Kielder Moon Shines at BALTIC 39

On 9th December 2013 I made Kielder Moon, as it happened, on the very day that Kielder Observatory was awarded Dark Sky Status.

There’s another event that coincides with the release of this image — NASA celebrating its 45th anniversary of the 1969 lunar landing.

In recognition of this milestone and to acknowledge the moon’s place in our imaginations and culture, BALTIC 39 is currently staging ‘They Used to Call it the Moon‘, a beautiful exhibition dedicated to our nearest ball of rock, exploring the enduring presence of the moon and the rich iconography of space on the popular imagination of artists.

I was — ahem — over the moon when BALTIC invited me to include my recent creation in the exhibition. I’m very happy to announce that you can now buy numbered, signed and embossed prints directly from BALTIC Shop as well as from my New Prints page…

Kielder Moon, Kielder Observatory, the moon, astronomy, astrophotography, BALTIC Centre for Contemporary Art

‘Kielder Moon’ currently showing in ‘They Used to Call it the Moon’ at BALTIC 39

Kielder Moon, Kielder Observatory, the moon, astronomy, astrophotography, BALTIC Centre for Contemporary Art

Preparing prints for BALTIC Shop…

The Moon, Kielder Observatory, Northumberland National Park

Kielder Moon

Kielder Moon, Kielder Observatory, the moon, astronomy, astrophotography, BALTIC Centre for Contemporary Art

‘They Used to Call it the Moon’ / List of Works

Kielder’s Golden Darkness

More money may have been spent in one year bailing out the banks than has ever been spent on scientific research (yes, in all fields, ever), but there’s one shimmering product of that research nestled in deepest Northumberland, chest deservedly puffed with pride…

As I cranked up the radio over breakfast yesterday, I couldn’t believe what I was hearing — some really good news.

I joined just in time to hear that Northumberland National Park had finally been awarded Dark Sky Status by the International Dark-Sky Association. In fact, the highest possible accolade — Gold Tier Dark Sky status.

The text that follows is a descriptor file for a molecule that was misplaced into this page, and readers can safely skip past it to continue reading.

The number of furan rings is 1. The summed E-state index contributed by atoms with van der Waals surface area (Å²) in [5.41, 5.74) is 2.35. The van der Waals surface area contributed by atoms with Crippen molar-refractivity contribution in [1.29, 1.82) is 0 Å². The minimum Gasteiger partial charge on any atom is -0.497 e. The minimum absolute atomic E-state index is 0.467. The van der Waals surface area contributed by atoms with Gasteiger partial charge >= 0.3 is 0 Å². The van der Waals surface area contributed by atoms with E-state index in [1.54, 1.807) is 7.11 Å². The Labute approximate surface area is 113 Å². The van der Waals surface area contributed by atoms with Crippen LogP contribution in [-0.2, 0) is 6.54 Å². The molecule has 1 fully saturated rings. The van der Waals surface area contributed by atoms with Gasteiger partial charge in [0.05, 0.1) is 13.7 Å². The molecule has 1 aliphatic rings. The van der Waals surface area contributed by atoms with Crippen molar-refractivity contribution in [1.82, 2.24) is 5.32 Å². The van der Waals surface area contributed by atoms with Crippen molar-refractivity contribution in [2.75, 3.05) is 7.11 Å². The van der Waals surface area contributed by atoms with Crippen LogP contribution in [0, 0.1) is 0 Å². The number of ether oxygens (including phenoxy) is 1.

Why is this particularly great news? Because a key Northumberland National Park attraction, positioned very close to the English/Scottish border, is Kielder Observatory.

Coincidentally, right on the night of their big announcement, I’d booked to attend another of the observatory’s legendary Jupiter Nights — my third visit in the last year or so.

Jupiter and Four Moons, Kielder Observatory, Northumberland National Park

Jupiter and four of its moons, captured by ITE — iPhone To Eyepiece 😉

My companion for the journey, visiting from Korea, had never seen a true night sky. 

Due to the terrible air pollution in her home near Seoul, the most she had ever seen was one or two stars attempting to break through the smog.

So, with such a great facility nearby, how could I not suggest the journey to Kielder to experience the night sky at its finest?

A Patchy Start…

On arrival, conditions were mixed and, at one point, heavy cloud completely obscured the sky.

Through one of the powerful telescopes, we’d managed an early glimpse of Jupiter along with its moons but it would be great to enjoy more.

Thankfully, the biting cold wind parted the clouds, unveiling the night sky — complete with a faint Milky Way and shooting stars to boot.

As the perfect half moon set in the west, the sky became darker and darker, the stars stronger and stronger — a near perfect night to observe the heavens and remind ourselves that we’re a ball of rock tumbling around in organised chaos. A gift.

The Moon, Kielder Observatory, Northumberland National Park

The Moon from Kielder Observatory, again captured by ITE…

A Breath of Fresh Air…

The award of Gold Tier Dark Sky Status is huge for the North East.

Northumberland National Park is one of only a handful of Dark Skies across the globe. Moreover, it’s the darkest sky in Europe and the third biggest Dark Sky in the world.

Gary Fildes can now press on confidently with his ambitious plans, which include a state-of-the-art planetarium (for those nights when the cloud-cover lingers) and the installation of a one-metre aperture telescope.

Not only that, 1500 square kilometres of Northumbrian countryside will now be protected from the vagaries of increased light pollution — any planning applications will absolutely have to take into account the area’s newly-awarded status.

All-in-all, a breath of fresh air to see less being recognised as so much more

PRINTS AVAILABLE!

I’ve made Kielder Moon into a beautiful, affordable trinket at 6×6″ on 10×8″ paper — you can find it on this dedicated page.